Many of us at VOA are pack rats. Year after year, we would pile paper copies of our scripts along the wall. Then along came a tidier and safer innovation -- a circular piece of plastic just thirteen centimeters across with a hole in the middle, coated in oxide, and encased in a paper wrapper. It was called a "floppy disk," and it did flop like a fish
when you shook it.
We put the "floppy" -- we always just called it by its first name -- into a computer slot and moved or copied scripts onto it for safe storage. Out went the piles of paper. Neat, plastic boxes full of floppies replaced them on a single shelf. Then along came a smaller disk in a harder, unbendable jacket but still called a "floppy." It held even more scripts.
Then one day, our computer czar sent out a snotty note saying the agency's tekkies would no longer so much as touch floppy disks any longer. If we wanted what was on them, we'd best copy it onto newer devices with outer-space names like "flash drives." Before long, there wasn't a single machine left that would play the floppies that flopped. And when computer companies like Dell stopped building a floppy-disk slot into their new models, we knew the smaller floppy's days were numbered, too.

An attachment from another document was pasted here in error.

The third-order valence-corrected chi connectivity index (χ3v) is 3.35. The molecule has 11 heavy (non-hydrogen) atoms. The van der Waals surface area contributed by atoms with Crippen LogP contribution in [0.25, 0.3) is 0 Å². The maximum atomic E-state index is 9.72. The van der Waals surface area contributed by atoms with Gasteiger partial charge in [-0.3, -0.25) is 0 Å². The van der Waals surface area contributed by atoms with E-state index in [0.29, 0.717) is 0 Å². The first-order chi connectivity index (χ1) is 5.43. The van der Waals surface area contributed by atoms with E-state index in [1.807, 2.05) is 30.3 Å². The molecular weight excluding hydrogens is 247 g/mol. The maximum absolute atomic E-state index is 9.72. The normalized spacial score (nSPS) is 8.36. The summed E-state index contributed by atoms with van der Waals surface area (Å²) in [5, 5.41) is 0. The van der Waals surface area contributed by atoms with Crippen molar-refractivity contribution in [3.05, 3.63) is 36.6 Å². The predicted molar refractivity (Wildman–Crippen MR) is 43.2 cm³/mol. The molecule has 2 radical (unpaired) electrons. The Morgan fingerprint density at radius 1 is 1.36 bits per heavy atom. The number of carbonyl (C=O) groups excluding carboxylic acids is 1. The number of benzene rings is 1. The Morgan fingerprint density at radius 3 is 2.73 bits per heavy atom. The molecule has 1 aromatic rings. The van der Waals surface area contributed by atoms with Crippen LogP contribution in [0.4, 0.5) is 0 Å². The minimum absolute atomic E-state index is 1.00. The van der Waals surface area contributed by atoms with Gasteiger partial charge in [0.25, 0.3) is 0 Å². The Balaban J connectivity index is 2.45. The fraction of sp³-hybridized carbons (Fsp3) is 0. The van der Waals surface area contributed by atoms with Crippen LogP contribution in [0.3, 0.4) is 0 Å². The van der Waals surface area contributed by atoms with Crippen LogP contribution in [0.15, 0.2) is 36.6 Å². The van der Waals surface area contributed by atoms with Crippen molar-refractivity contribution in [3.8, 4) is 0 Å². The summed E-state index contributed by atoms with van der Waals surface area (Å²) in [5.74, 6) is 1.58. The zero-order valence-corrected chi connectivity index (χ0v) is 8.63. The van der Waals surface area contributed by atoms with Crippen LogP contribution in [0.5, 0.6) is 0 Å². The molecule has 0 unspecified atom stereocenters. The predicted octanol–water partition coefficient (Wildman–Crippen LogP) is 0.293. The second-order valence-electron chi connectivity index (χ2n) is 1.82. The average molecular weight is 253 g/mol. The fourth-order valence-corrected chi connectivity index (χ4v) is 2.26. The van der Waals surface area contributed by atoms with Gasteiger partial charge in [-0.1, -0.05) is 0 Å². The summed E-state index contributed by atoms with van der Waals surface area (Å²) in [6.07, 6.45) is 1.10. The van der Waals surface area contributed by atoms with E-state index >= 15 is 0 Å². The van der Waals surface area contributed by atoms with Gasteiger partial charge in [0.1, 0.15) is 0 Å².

Last month, the world's largest supplier of computer parts, based in Britain, announced it was plum out of floppies and would have no more to ship once the supply ran out.
So the floppy disk has gone the way of the typewriter. OK, that's progress. But a fellow down the hall who kept on adding to his stack of paper scripts all these years is getting on our nerves with his gloating. "Didn't I tell you," he keeps saying, "those floppy thingys were a fad"?